After all, he interviewed the sage public servants Bowles and Simpson in Boston this summer, “and they made very plain that they were going to lay out what it would take to solve this problem, in all its gory detail.” And Broder can scarcely conceal his own stoic glee in reporting their verdict: “Everyone and every institution will have to contribute—no, genuinely, sacrifice—if we are to repair the damage to our economic health. No area of government spending will be spared…. The tax system will change and collect more from the people than it does now.” And the upshot of all this exhilarating sobriety? Why, more bipartisanship—the hooch that sends the David Broders of the world into their own besotted deliria, for years on end:
No Democrat can believe, looking around, that he or she can protect all the programs passed since the New Deal and Great Society days. Not with all those Republicans and Tea Partyers sitting there with their knives out. And no Republicans, no matter how ideologically isolated, can believe that the Democrats whose votes will be needed for any package will permit all the sacrifices to be made only on the spending side—especially in the low-income programs.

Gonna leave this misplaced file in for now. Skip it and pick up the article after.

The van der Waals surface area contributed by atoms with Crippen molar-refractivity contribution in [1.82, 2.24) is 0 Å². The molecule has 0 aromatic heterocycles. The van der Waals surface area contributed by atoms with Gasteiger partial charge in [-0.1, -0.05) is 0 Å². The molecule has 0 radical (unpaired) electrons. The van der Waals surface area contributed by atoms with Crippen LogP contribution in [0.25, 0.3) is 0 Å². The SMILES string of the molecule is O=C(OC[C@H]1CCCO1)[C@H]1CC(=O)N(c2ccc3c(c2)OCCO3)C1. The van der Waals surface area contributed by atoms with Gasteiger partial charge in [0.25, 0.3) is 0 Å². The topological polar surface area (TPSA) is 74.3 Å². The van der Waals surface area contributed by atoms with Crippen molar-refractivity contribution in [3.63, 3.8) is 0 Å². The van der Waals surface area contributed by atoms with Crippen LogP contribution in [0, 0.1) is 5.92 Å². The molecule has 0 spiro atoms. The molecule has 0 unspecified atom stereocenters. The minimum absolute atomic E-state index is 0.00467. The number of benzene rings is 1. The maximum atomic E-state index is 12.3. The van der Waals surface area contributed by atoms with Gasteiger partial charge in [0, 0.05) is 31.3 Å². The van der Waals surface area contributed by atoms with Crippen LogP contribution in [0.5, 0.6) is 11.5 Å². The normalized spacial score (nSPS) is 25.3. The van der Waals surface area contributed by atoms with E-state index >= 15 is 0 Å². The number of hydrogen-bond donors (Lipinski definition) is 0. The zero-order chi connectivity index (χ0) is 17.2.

Well, no, actually. The Simpson-Bowles package of proposals tilts almost unilaterally to the right—not exactly a shock, given the high concentration of deficit commission staff who are also drawing salaries from the father of all entitlement hysterics, Peter G. Peterson. (Broder could have stumbled upon this illuminating conflict of interests if he’d bothered to consult the coverage by his own Post colleague Dan Eggen.) As Reich and others point out, the draft commission plan says virtually nothing about what’s driving the bulk of government spending into the red: the explosion of private-sector health-care costs. “More than half of health-care costs are paid by the government," economist Dean Baker notes, “hence the public-budgetary impact of our private system…. Simpson and Bowles’s report seeks saving in public-sector health programs, primarily by making patients pay more for care. But there is no discussion of the private health-care system that is the root of the problem.”
Which is not to say the document is silent on health care per se—as a far more intellectually honest columnist, the L.A. Times’ Michael Hiltzik, observes, Bowles and Simpson champion one brazenly ideological sop to the right as a putative cut in health care costs: a proposal to "impose tort reform to ‘pay lawyers less and reduce the cost of defensive medicine'"—defensive medicine being the GOP buzzphrase for “plaintiffs attorneys fees,” since trial lawyers are major Democratic party donors. And how much does “defensive medicine” contribute to the actual spike in health care costs? As Hiltzik explains, “According to CBO testimony in 2008, zero percent. That’s right, zero.”